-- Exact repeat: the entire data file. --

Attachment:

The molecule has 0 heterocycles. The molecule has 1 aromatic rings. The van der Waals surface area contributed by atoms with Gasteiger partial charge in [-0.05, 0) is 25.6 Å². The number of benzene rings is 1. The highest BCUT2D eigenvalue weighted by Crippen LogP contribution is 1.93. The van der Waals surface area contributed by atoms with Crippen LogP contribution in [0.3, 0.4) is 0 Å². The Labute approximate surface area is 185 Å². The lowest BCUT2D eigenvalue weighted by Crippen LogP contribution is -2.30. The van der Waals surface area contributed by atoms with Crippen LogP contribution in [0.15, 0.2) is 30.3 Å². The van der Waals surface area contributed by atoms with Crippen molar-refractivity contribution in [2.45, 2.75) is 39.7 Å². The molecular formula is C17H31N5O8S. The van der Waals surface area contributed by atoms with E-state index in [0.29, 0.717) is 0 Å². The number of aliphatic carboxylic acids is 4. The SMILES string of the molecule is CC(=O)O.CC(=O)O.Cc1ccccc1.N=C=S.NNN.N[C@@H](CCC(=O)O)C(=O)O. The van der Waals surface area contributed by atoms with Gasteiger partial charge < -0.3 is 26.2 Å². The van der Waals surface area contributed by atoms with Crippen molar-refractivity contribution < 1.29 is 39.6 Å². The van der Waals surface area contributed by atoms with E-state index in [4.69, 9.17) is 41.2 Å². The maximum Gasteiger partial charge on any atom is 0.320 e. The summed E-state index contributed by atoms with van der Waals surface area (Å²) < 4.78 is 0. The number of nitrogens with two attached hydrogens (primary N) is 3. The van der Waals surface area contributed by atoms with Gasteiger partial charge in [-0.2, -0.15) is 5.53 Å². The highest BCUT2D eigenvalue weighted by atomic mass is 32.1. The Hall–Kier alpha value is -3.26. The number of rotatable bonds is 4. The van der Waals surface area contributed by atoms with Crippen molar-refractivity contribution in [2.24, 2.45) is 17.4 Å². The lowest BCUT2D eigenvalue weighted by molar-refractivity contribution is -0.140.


The molecule has 0 heterocycles. The molecule has 1 aromatic rings. The van der Waals surface area contributed by atoms with Gasteiger partial charge in [-0.05, 0) is 25.6 Å². The number of benzene rings is 1. The highest BCUT2D eigenvalue weighted by Crippen LogP contribution is 1.93. The van der Waals surface area contributed by atoms with Crippen LogP contribution in [0.3, 0.4) is 0 Å². The Labute approximate surface area is 185 Å². The lowest BCUT2D eigenvalue weighted by Crippen LogP contribution is -2.30. The van der Waals surface area contributed by atoms with Crippen LogP contribution in [0.15, 0.2) is 30.3 Å². The van der Waals surface area contributed by atoms with Crippen molar-refractivity contribution in [2.45, 2.75) is 39.7 Å². The molecular formula is C17H31N5O8S. The van der Waals surface area contributed by atoms with E-state index in [0.29, 0.717) is 0 Å². The number of aliphatic carboxylic acids is 4. The SMILES string of the molecule is CC(=O)O.CC(=O)O.Cc1ccccc1.N=C=S.NNN.N[C@@H](CCC(=O)O)C(=O)O. The van der Waals surface area contributed by atoms with Gasteiger partial charge < -0.3 is 26.2 Å². The van der Waals surface area contributed by atoms with Crippen molar-refractivity contribution < 1.29 is 39.6 Å². The van der Waals surface area contributed by atoms with E-state index in [4.69, 9.17) is 41.2 Å². The maximum Gasteiger partial charge on any atom is 0.320 e. The summed E-state index contributed by atoms with van der Waals surface area (Å²) < 4.78 is 0. The number of nitrogens with two attached hydrogens (primary N) is 3. The van der Waals surface area contributed by atoms with Gasteiger partial charge in [-0.2, -0.15) is 5.53 Å². The highest BCUT2D eigenvalue weighted by atomic mass is 32.1. The Hall–Kier alpha value is -3.26. The number of rotatable bonds is 4. The van der Waals surface area contributed by atoms with Crippen molar-refractivity contribution in [2.24, 2.45) is 17.4 Å². The lowest BCUT2D eigenvalue weighted by molar-refractivity contribution is -0.140.